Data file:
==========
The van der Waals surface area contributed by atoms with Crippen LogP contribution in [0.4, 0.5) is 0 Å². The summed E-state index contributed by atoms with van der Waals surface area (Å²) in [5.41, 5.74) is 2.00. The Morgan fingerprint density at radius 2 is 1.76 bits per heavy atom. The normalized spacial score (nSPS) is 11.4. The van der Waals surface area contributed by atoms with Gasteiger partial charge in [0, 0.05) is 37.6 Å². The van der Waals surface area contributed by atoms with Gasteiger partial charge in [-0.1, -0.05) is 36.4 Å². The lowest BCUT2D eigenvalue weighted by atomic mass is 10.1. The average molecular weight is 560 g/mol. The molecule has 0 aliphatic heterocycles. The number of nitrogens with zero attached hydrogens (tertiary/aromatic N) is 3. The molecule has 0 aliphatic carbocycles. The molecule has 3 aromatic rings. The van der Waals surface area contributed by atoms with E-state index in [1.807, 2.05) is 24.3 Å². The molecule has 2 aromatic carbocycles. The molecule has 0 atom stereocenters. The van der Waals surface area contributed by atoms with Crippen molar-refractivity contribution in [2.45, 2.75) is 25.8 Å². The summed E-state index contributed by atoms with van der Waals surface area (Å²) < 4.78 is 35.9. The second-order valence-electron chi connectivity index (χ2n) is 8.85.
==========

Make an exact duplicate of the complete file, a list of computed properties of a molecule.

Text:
The van der Waals surface area contributed by atoms with Crippen LogP contribution in [0.4, 0.5) is 0 Å². The summed E-state index contributed by atoms with van der Waals surface area (Å²) in [5.41, 5.74) is 2.00. The Morgan fingerprint density at radius 2 is 1.76 bits per heavy atom. The normalized spacial score (nSPS) is 11.4. The van der Waals surface area contributed by atoms with Gasteiger partial charge in [0, 0.05) is 37.6 Å². The van der Waals surface area contributed by atoms with Gasteiger partial charge in [-0.1, -0.05) is 36.4 Å². The lowest BCUT2D eigenvalue weighted by atomic mass is 10.1. The average molecular weight is 560 g/mol. The molecule has 0 aliphatic heterocycles. The number of nitrogens with zero attached hydrogens (tertiary/aromatic N) is 3. The molecule has 0 aliphatic carbocycles. The molecule has 3 aromatic rings. The van der Waals surface area contributed by atoms with E-state index in [1.807, 2.05) is 24.3 Å². The molecule has 2 aromatic carbocycles. The molecule has 0 atom stereocenters. The van der Waals surface area contributed by atoms with Crippen molar-refractivity contribution in [2.45, 2.75) is 25.8 Å². The summed E-state index contributed by atoms with van der Waals surface area (Å²) < 4.78 is 35.9. The second-order valence-electron chi connectivity index (χ2n) is 8.85.